University of California Regents Approve Grade Redistribution Program

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Noting that the spread between the best and worst students reached historic highs in 2010, the Regents of the University of California have adopted a ground breaking grade redistribution program.  Under this program, those with an overabundance of credits or with GPAs above 3.5 will see up to 38% of their credits or GPA shifted to those students with GPAs under 2.0 or who would not graduate within five years.  The adoption of the program drew immediate praise from fraternities and sororities throughout the country.  “There are some really selfish folks out there that think that hard work and talent justifies hording the majority of the good grades.  That is not how this country was built,” commented Delta Umlaut Malta Beta National President Chuck Slimmons.

“We have come to learn that the top grades are being hoarded by fewer and fewer students,” remarked Regent Frederick Von Bestenberg.  “Failure to act would have allowed this unprecendented selfishness to continue.  These students simply have to ask themselves – when is enough enough?”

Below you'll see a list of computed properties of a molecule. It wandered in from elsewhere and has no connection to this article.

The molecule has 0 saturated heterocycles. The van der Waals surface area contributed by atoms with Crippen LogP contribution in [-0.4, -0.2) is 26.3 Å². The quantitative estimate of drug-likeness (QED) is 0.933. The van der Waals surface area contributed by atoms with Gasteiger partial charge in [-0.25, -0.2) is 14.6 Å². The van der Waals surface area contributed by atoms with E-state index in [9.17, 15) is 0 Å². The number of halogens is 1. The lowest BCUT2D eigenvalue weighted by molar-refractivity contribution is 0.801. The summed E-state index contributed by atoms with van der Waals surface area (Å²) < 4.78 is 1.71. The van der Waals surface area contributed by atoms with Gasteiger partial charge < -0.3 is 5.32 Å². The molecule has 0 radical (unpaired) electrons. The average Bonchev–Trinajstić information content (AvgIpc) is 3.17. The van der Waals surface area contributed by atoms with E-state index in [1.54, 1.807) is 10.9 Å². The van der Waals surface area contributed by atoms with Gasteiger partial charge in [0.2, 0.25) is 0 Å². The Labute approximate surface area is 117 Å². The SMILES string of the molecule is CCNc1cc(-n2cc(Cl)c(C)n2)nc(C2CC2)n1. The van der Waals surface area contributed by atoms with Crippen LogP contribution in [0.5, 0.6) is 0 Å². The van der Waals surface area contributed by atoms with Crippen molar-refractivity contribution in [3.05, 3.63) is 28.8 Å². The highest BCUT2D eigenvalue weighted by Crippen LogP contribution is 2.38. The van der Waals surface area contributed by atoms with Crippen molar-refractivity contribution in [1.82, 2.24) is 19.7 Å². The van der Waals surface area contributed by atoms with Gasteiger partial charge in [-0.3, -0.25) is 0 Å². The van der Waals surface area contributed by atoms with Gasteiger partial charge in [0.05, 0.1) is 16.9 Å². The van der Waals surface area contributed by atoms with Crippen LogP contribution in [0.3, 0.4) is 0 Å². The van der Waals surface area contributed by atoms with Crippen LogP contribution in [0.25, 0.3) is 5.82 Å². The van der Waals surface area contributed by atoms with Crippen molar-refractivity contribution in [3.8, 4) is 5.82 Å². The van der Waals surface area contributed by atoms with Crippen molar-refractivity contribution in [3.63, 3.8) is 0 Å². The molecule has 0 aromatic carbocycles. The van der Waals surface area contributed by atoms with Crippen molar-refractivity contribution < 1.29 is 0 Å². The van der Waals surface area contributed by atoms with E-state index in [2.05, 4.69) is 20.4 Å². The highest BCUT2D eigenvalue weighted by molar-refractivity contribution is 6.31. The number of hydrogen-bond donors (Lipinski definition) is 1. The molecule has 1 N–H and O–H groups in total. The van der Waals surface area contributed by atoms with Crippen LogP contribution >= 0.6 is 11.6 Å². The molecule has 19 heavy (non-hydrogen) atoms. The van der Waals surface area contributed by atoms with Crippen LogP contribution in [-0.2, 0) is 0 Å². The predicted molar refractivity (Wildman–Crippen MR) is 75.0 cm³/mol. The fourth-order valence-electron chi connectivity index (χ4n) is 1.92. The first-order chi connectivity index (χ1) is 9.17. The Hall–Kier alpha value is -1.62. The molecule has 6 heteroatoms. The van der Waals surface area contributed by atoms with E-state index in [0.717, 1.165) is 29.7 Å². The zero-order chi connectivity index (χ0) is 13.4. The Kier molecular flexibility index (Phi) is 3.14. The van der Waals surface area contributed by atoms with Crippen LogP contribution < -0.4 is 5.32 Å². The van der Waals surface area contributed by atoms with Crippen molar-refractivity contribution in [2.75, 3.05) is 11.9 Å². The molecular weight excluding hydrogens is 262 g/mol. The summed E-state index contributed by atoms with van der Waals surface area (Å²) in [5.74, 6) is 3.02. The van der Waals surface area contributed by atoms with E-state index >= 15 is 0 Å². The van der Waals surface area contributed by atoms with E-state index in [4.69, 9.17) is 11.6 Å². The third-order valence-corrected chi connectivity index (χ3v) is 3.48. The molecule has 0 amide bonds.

“This is the bestest day ever,” shouted a beer soaked Anthony Bruschi.  “I could never figure out how I could keep my party on and still graduate – now they have taken care of that for me!!”  Mr. Bruschi turned serious for a minute, “do you realize that only 3% of the students were pulling down 30% of the A’s – that’s just wrong.”

The reaction to the measure was not universally applauded.  Upcoming UCLA grad Alfred Abaluhya was stunned, “I worked so hard to get into Harvard graduate school and now I have to put that off at least a year – if I can ever get back at all.”  Mr. Abaluhya was dubbed a “serious offender” under the Regents new policy when, as a first generation immigrant from Kenya he had compiled sufficient credits to graduate in only 3 1/2 years and had compiled a perfect 4.0 GPA.  “They sent me a letter that said I was greedy and needed to “give back” 37% of what I have earned – do you know how hard I worked for that?”


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